The wonderful qualities of clay have been used to promote health in animals and humans in many cultures since before recorded history. There are many types of clay and the Indian tribes of the Andes, Central Africa and the aborigines of Australia, took volcanic ash clay internally. The drawing power of clay was used to eliminate intestinal toxins, ulcers, leprosy and tuberculosis and for pain relief from infections. These cultures called clay “The Mud that Heals”. Animals are instinctively drawn to clay for its healing qualities. Clay baths have been scientifically proven to pull toxic metals from the skin and body and the best spas in the world feature full body baths of clay. Many books are available on the topic of the healing power of clay, used internally and externally.
If you are not ready for a steady diet of clay, explore the world of clay facials that you can make at home. Clays are natural silicates of the earth and are perfect as a base for a facial mask. They draw toxins out of the skin like a magnet and they restore the skin back to a natural balance. It is best to use a clay facial mask once a week, more than that may be too drying to the face. The cosmetic clays today are useful, convenient, cleansing and invigorating. The clays most widely used for facials include Bentonite, French green clay and Rhassoul or red clay. Let’s take a closer look at each.
Bentonite clay is somewhat different from the other types of clay. When water is added to Bentonite, the molecular structure changes and an electrical charge is produced. The clay swells like a sponge, attracting toxins into the mixture and once they are drawn, they are bound to the clay because of the electric charge. Bentonite clay is volcanic ash and the largest deposits come from Wyoming and Montana. After mining, it is brought into the sun to remove excess water so it is easier to work with. Finely ground clay powder is sent off for use in baths and facials.
French green clay is also known as Sea Clay and is one of the most widely used in the cosmetics industry. The clay gets a green color from naturally decomposed plants and iron oxides. True French green clay will never be white or gray; the color should be green or off green. The molecular makeup of the clay is absorbent to the skin. Not all French green clay comes from France. Some green clay comes from Wyoming, Montana and China, but the French had the market cornered for so long; it has just become known as French green clay.
Rhassoul or red clay comes from Morocco, has been used for centuries as soap, shampoo, and skin conditioner in some the finest spas in the world. It comes from the Atlas Mountains in Eastern Morocco and resembles silky earth when refined. It is absorbent and effective for cleaning and detoxifying. It is used to reduce dryness, reduce flakiness and improves skin’s clarity, texture and elasticity.
Every clay facial mixture contains plain water or distilled water for the liquid. Use a glass, pottery or wooden bowl, (not metal) and stir the clay with the liquid until it is a smooth paste. Use equal parts liquid and clay or start out with a little less liquid because you can always add more. Allow the clay to stand for a few minutes to absorb the moisture. Apply a 1/8 to ½ inch thick layer to the face and let it dry. It usually takes 5 minutes for delicate skin and 15 to 20 minutes for normal skin, but if it is wet, it is still working. The pulling and tightening sensation is normal and what you want to happen. Remove the clay by washing off with warm water. There may be a slight redness, this is normal and will disappear. If a rash should happen to appear, discontinue the mask.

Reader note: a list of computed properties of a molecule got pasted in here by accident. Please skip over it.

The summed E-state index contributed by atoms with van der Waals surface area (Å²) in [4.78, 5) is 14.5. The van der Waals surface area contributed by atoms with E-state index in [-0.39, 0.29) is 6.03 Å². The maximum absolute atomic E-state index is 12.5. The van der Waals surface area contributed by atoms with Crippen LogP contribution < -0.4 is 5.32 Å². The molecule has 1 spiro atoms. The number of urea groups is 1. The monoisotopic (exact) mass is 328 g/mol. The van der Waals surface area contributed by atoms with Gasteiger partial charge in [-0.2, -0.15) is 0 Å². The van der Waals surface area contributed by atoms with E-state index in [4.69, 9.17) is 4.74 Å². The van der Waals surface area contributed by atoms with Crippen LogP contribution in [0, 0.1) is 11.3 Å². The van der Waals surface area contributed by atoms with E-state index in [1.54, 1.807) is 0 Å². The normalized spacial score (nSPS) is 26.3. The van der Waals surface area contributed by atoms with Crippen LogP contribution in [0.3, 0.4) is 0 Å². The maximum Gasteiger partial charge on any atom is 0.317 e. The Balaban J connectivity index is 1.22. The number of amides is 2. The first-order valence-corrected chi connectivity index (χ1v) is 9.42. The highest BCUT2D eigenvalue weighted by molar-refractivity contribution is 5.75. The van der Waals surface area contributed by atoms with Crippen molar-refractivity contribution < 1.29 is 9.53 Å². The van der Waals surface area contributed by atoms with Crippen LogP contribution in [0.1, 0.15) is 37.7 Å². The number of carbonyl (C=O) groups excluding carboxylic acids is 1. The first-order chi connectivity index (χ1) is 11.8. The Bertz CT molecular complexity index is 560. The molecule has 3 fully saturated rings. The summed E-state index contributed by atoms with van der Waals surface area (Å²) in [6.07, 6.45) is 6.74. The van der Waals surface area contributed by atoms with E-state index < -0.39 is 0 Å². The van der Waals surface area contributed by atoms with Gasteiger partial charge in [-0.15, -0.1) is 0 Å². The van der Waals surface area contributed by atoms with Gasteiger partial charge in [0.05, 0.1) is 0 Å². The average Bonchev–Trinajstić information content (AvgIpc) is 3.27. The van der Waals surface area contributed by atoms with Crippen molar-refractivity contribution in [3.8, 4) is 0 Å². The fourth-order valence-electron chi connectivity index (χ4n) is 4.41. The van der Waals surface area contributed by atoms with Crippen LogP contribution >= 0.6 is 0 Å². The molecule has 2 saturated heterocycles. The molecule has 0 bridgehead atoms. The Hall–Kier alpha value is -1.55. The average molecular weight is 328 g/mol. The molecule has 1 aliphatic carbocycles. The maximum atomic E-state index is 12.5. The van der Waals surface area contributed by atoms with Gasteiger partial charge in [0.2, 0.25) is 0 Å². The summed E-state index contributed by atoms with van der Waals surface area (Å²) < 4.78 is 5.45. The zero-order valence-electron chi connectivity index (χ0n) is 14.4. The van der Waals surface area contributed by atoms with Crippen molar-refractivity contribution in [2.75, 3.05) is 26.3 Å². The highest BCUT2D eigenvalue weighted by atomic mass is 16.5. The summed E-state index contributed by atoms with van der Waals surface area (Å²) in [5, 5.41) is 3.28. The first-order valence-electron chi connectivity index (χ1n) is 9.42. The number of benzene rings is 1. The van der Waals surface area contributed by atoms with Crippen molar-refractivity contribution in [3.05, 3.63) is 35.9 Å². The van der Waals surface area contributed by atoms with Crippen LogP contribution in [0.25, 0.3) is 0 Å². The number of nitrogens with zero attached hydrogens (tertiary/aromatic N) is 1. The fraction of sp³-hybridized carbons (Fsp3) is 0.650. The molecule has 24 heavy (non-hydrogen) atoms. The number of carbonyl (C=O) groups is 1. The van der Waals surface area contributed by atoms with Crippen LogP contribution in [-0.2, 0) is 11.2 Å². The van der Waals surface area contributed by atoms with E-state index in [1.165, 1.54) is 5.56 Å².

The clays make the perfect base for a facial and can be used on their own merit, but why not make them special with unique liquids, fragrance or herbs for even more natural elements for the face. Try using aloe vera juice, apple cider vinegar or floral waters mixed with the clay. Herbs and essential oils when added to the clay create a scented mask of luxury. A basic recipe includes 2-3 oz. of clay with 1-2 oz. of powdered herbs added. Some herbs to try with the clay are finely ground chamomile, marigold, calendula petals and peppermint leaves, lavender and marshmallow root. Ground Comfrey root, ginger root and slippery elm bark are good for dry skin. Rose petal powder adds some fragrance and citrus peel powder is good for astringency. Neem powder has an anti-bacterial quality for acne and oatmeal or milk powders soothe the skin.
Full body masks of clay are quite popular in spas and should be applied approximately one inch thick or less over the body parts, avoiding sensitive areas like the eyes and mouth. It will take at least an hour to dry so this is a perfect time to listen to music, or do meditation. Add aromatherapy to the experience by diffusing lavender, sandalwood, and orange into the air. Shower off the mask when dry (the clay will not harm drains). This is a treat when you want to pamper yourself in the hot summer. Experiment with different mixtures and recipes and give these fantastic masks to your friends as aromatherapy gifts. Making spa treatments of clay are fun and healthy for your skin at the same time.
Beverly Hlavka is a certified Aromatherapist and Feng Shui consultant. She offers guidance and suggestions to consumers regarding aromatherapy bath
products to purchase or make at home.